Types of Job Stress and How to Cope

Stress is always a part of work. However, there are a few naturally stressful jobs due to the type of service or the industry to which they belong. Given that you are subjected to these stressors on a daily basis, it is important for you to find means in order to reduce the amount of stress you have to deal with.

Stress is always a part of work. However, there are a few naturally stressful jobs due to the type of service or the industry to which they belong. Given that you are subjected to these stressors on a daily basis, it is important for you to find means in order to reduce the amount of stress you have to deal with.This will help you achieve a more productive and healthier working environment.

Medical Care Professions

Doctors, nurses, social workers, or medical assistants have an understandably stressful job. The nature of the job in itself is quite difficult, given that the health and well-being of others are put in your hands. Plus, there is an added pressure of their action potentially resulting to negative impacts to one’s health. There is very little room for error in the medical profession which can cause a lot of stress to those in the industry.

One way to deal with stress is to identify its source, in order to determine the proper coping mechanism to employ. This will allow doctors and other medical professionals to learn how to cope with the possibility of committing mistakes while on the job since that is one of the leading causes of reduced performance levels.

Law Enforcement Jobs

As with the medical professionals, there are also a lot weighing on law enforcers. It is, after all, their responsibility to protect the community, maintain peace and order, and employ judicial efforts. That is aside from the personal security risks involved.

You can eliminate or reduce stress in your profession by giving yourself a break in between. This will allow your body and mind to recuperate from the amount of work you’d have to deal with. Since law enforcers typically have a lot of work to deal with, having proper time management and organizational skills will also help you deal with stress.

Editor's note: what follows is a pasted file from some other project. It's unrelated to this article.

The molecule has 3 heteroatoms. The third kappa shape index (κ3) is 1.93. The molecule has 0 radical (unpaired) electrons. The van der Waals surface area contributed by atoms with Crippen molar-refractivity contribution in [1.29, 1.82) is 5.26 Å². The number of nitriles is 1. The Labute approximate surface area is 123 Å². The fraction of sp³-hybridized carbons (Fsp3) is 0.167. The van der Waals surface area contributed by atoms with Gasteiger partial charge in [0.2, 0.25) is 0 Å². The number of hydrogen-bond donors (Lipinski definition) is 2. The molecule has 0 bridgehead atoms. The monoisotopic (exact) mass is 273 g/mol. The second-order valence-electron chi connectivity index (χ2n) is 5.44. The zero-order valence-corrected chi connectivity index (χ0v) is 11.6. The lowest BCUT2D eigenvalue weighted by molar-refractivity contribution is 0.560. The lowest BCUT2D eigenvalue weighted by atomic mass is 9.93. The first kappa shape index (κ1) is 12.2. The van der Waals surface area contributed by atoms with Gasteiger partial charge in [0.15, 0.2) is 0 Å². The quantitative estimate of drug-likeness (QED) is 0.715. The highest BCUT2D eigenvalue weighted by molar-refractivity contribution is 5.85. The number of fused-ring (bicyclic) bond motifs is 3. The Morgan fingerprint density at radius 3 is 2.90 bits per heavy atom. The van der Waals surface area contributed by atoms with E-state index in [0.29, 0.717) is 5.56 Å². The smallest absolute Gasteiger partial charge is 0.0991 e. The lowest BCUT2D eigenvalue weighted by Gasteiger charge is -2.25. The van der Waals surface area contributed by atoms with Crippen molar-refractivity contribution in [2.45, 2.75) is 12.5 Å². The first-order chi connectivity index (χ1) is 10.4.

Teaching Professions

While there are many who enjoy the teaching profession, it does reach a stressful level too. First off, dealing with a wide range of kids can be difficult, let alone being able to successfully teach them. Inner city teachers can also be impacted by the high levels of crime in the area, which can add to the stress. On top of this, teachers are also expected to attain an professional relationship with students as a vital aspect in learning. They are under close scrutiny of the community, which continually expects them to be role models in the society.

Teachers can deal with these stressors by trying these strategies:

  • Be flexible. This will enable you to adjust to the differences in your students’ behavior and opens up more opportunities to build a professional relationship with them.
  • Set realistic goals. When you aim to teach your students something, you need to take it one day at a time. If not, then it will only frustrate you and lead to further stress.
  • Take care of yourself, both physically and mentally.

Jobs Involving Sales

These types of jobs are very stressful because your employment relies on your ability to produce sales. Jobs involving sales therefore require you to meet high levels of standards and often requires you to deal with the public and their demands. Since most of the stress involved in this job is associated with the results, learn how to not focus as much on the results. Instead, use your skills and creativity to build relationships with people. If you build honest relationships the sales will just happen. After all, potential buyers know how to spot hard sellers. If all you can focus on is the sale you lose sight of the importance of creating trust and respect amongst your buyers.